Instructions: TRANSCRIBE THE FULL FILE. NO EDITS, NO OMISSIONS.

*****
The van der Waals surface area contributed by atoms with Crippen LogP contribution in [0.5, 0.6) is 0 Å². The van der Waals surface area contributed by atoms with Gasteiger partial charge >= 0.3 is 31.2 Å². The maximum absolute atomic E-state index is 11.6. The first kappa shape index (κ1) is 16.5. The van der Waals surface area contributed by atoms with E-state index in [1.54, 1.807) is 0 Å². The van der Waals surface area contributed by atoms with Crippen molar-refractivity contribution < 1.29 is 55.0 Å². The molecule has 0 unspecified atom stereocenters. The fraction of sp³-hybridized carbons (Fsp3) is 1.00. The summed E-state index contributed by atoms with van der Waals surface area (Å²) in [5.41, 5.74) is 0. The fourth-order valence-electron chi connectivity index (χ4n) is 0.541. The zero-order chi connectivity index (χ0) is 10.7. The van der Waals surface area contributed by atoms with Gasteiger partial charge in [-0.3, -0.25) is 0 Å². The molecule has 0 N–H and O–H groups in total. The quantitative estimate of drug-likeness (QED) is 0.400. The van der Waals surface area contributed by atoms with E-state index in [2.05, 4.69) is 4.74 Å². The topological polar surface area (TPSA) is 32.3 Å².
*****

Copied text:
The van der Waals surface area contributed by atoms with Crippen LogP contribution in [0.5, 0.6) is 0 Å². The van der Waals surface area contributed by atoms with Gasteiger partial charge >= 0.3 is 31.2 Å². The maximum absolute atomic E-state index is 11.6. The first kappa shape index (κ1) is 16.5. The van der Waals surface area contributed by atoms with E-state index in [1.54, 1.807) is 0 Å². The van der Waals surface area contributed by atoms with Crippen molar-refractivity contribution < 1.29 is 55.0 Å². The molecule has 0 unspecified atom stereocenters. The fraction of sp³-hybridized carbons (Fsp3) is 1.00. The summed E-state index contributed by atoms with van der Waals surface area (Å²) in [5.41, 5.74) is 0. The fourth-order valence-electron chi connectivity index (χ4n) is 0.541. The zero-order chi connectivity index (χ0) is 10.7. The van der Waals surface area contributed by atoms with Gasteiger partial charge in [-0.3, -0.25) is 0 Å². The molecule has 0 N–H and O–H groups in total. The quantitative estimate of drug-likeness (QED) is 0.400. The van der Waals surface area contributed by atoms with E-state index in [2.05, 4.69) is 4.74 Å². The topological polar surface area (TPSA) is 32.3 Å².